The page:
In her role as the exiled mother of the young Horus, she becomes a protector figure, sometimes taming scorpions in order to best defend him, and using great magic to keep him safe from the forces of Set. As Horus was a sickly and accident-prone child, it should be no surprise that she also used her gifts of magic for healing—a specialty that her cults around Kemet would come to be known for. Isis is a nurturing, motherly figure, but not a weak one. It is through her power and resolve that her family is kept safe. She even, in later myths, was able to swallow her anger toward her brother Set for killing her husband (twice) and endangering her child to cure him of a splitting headache, so deep is her compassion.

Common associations:
– The kite (the bird, of course)
– Scorpions
– Thrones
– Cows
– Red Jasper
– Milk
– The colors gold and purple (Personal interpretation, not necessarily historical)

Common epitaphs:
– The Great Goddess (simple and to the point, right?)
– She Who Is Great of Magic
– Mistress of the Beautiful West
– The Great Mother

Day 5: Nephthys (Original name: Nebt-het)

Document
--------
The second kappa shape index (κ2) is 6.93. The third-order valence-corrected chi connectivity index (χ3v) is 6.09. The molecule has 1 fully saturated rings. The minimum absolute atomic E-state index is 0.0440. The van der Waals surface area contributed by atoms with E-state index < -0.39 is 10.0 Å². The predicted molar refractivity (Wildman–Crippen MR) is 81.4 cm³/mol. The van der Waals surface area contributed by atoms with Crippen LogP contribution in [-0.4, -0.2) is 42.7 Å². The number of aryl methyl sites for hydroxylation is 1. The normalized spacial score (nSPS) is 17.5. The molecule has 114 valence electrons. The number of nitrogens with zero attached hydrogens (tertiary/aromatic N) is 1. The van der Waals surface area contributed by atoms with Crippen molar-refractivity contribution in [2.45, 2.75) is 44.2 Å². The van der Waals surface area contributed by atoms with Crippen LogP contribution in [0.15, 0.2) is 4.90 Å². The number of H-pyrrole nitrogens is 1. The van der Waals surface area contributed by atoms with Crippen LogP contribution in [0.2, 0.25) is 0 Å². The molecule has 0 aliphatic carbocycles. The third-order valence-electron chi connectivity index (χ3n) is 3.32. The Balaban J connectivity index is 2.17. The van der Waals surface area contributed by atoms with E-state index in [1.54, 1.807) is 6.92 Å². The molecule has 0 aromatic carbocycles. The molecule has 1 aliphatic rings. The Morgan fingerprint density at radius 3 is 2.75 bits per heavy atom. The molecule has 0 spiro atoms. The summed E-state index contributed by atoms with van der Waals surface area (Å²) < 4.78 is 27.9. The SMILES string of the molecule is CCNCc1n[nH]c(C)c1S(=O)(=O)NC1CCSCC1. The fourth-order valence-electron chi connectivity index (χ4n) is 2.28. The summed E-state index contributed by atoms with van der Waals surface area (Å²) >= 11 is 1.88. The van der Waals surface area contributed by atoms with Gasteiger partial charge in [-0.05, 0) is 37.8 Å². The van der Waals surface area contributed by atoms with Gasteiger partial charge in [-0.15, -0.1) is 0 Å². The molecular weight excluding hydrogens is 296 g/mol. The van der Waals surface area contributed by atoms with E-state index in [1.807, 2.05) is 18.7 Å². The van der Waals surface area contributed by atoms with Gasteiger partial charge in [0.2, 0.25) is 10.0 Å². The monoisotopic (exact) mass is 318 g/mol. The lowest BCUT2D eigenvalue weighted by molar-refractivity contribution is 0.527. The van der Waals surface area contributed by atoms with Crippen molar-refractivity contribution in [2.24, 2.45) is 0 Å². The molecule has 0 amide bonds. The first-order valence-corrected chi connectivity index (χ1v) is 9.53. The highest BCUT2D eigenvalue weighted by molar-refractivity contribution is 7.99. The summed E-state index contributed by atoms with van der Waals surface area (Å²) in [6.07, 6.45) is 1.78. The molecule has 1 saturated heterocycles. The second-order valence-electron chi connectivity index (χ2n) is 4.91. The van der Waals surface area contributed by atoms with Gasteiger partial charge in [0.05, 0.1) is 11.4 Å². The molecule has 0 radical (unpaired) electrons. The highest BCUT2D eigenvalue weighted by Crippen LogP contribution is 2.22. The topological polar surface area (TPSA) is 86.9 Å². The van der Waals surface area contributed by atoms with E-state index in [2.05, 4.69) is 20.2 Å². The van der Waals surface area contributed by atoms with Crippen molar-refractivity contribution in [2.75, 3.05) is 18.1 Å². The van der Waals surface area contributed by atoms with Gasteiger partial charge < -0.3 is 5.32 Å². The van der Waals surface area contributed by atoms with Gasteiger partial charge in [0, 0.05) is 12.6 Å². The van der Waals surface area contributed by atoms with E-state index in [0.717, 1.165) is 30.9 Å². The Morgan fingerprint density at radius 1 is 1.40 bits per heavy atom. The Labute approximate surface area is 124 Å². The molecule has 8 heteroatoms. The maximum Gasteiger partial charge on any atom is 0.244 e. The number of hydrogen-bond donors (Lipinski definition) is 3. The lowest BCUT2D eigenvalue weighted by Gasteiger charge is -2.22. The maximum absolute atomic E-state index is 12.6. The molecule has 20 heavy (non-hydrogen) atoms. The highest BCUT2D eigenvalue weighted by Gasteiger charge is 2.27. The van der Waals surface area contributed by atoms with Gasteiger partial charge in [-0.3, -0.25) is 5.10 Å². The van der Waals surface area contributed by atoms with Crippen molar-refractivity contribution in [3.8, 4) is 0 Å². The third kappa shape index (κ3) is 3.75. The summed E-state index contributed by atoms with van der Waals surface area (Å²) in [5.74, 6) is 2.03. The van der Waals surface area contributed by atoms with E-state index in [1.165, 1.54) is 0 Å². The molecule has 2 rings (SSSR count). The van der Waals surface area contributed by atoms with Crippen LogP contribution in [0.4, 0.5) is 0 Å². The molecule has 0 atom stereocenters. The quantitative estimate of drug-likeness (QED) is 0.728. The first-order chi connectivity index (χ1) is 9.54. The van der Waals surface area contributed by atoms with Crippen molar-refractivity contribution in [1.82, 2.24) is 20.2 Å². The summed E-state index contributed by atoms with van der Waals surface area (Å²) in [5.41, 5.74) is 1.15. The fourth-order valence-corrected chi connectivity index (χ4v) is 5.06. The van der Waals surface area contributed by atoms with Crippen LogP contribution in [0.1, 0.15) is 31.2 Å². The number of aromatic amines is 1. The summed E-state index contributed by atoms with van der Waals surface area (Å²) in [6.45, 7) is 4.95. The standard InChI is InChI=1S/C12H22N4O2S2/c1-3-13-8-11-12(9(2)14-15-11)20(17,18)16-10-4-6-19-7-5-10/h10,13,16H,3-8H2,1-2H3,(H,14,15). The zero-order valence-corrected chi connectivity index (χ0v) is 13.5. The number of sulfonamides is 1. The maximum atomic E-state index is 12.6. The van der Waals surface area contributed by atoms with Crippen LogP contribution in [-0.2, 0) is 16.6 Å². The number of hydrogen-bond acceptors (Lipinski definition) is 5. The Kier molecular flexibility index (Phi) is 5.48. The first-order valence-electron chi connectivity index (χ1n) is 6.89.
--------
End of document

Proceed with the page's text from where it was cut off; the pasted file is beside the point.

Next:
Though she is the sister-wife to Set, Nephthys is more frequently shown next to Isis, as when they both weep over the dead Osiris, and are invoked together in hieroglyphs within tombs to protect the dead. Her name directly translates to “Mistress of the House,” and the aforementioned examples, plus her being the mother to the far more well-known god Anubis, should be a clear indication that the house she is a mistress of is the house of death. Whereas Anubis is the god invoked during mummification, and one of the judges of the dead during the Weighing of the Heart, it is Nephthys that guides the dead there, and, by some sources, is also the “reckoner of lifespan” and the “mistress of years” herself. She is in some ways like a dark reflection of Isis: while her sister specializes in healing and abundance in Earthly life, the shadowy Nephthys is the nurturer of the recently dead—during a time of great vulnerability and confusion. It is likely that her influence was vital toward resurrecting Osiris, as well, because in stories where Set falls in his battle against the forces of evil, she is the one who resurrects him. Set’s domain is for the individual to show strength, and to overcome one’s fears and troubles through personal mettle. Nephthys’ is to show care and love for those who are struggling and aid them however you can.

Common associations:
– Death
– Darkness
– Nighttime
– Passing/Transitioning from one thing to the next